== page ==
Archive for July, 2007

The River Rises

Sunday, July 22nd, 2007

I’m often told that I live in a beautiful place and it is true. One of the most attractive things about Grandpont is the proximity to the river which is about three minutes walk from where I live. Every morning I walk over Folly Bridge by Salter’s Yard from where ‘on a golden afternoon’Alice and her sisters set off on the boat trip which became Alice’s Adventures in Wonderland and on golden afternoons I can become quite sentimental about that story although, in truth, I never much enjoyed it when I was young.

It is also the spot where Jerome K Jerome’s Three Men in a Boat, To Say Nothing of the Dog reached the end of their journey and then turned back east for home and London. That I did enjoy when I read it and occasionally read a chapter or two to remind me of those jolly Victorians interspersing the jokes with the lyrical

‘The river – with the sunlight flashing from its dancing wavelets, gilding gold the grey-green beech- trunks, glinting through the dark, cool wood paths, chasing shadows o’er the shallows, flinging diamonds from the mill-wheels, throwing kisses to the lilies, wantoning with the weirs’ white waters, silvering moss-grown walls and bridges, brightening every tiny townlet, making sweet each lane and meadow, lying tangled in the rushes, peeping, laughing, from each inlet, gleaming gay on many a far sail, making soft the air with glory – is a golden fairy stream’ wrote JKJ before making the perfectly reasonable point that in the rain the river is ‘a spirit-haunted water through the land of vain regrets’.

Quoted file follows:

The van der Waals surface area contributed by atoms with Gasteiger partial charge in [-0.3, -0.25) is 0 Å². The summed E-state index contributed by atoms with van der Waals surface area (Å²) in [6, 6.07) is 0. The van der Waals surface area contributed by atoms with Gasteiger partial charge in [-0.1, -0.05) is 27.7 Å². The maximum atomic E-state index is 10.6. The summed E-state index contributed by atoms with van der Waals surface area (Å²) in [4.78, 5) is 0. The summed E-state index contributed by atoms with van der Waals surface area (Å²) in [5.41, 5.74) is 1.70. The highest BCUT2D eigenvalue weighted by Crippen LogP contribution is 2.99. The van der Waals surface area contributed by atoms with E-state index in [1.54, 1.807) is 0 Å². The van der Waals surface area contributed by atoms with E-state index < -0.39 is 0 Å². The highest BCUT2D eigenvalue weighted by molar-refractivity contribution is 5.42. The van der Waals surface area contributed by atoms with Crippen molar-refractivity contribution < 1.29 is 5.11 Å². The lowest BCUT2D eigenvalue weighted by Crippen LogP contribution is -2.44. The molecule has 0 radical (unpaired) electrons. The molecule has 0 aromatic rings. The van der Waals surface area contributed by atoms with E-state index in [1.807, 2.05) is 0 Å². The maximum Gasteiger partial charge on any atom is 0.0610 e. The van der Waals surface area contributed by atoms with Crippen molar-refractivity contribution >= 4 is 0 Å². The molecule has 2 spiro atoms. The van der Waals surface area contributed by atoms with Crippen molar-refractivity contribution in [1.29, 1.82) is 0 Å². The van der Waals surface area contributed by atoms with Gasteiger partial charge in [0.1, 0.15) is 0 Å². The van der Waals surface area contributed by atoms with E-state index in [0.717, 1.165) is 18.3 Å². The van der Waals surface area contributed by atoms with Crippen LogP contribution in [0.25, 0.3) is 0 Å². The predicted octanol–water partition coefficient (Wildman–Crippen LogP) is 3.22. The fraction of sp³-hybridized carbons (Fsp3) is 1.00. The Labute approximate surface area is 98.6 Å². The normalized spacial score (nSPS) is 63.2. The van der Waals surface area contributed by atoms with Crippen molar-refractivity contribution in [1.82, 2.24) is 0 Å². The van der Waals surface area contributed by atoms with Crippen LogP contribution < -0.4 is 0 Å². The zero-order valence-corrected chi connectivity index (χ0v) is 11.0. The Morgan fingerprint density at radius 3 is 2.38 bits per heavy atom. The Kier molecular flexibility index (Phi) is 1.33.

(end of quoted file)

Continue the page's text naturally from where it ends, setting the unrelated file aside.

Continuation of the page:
Well, the river is currently being extremely tempestuous and, in the case of Grandpont, rather a tease. On Friday the town ran with water and vain regrets were everywhere under steel skies disgorging curtains of rain. By Saturday, the Windrush, normally a twinkling waterway, had bigged it up and flooded Witney and rushed through woods and across fields at the edge of the Cotswolds causing innocent motorists (us and many others) extreme inconvenience. We spent about three hours attempting to return to Oxford after lunch at Rissington. The main road, the A40 was closed and each avenue we attempted seemed to end in lakes across the road, often ornamented with an abandoned car. The evening light grew darker, the rain continued, we drove about 60 miles out of our way and then the severe flood warnings were announced.

It was quite unnerving to be driving around country roads, not sure if they would lead us home and to hear that our area was about to be given a severe warning which means risk to property and life. We had to get home to move our valuables upstairs. We could almost feel the encroaching waters and felt we were battling the clock. But we did get home and then worked until past midnight to clear rooms. Then we retired to bed.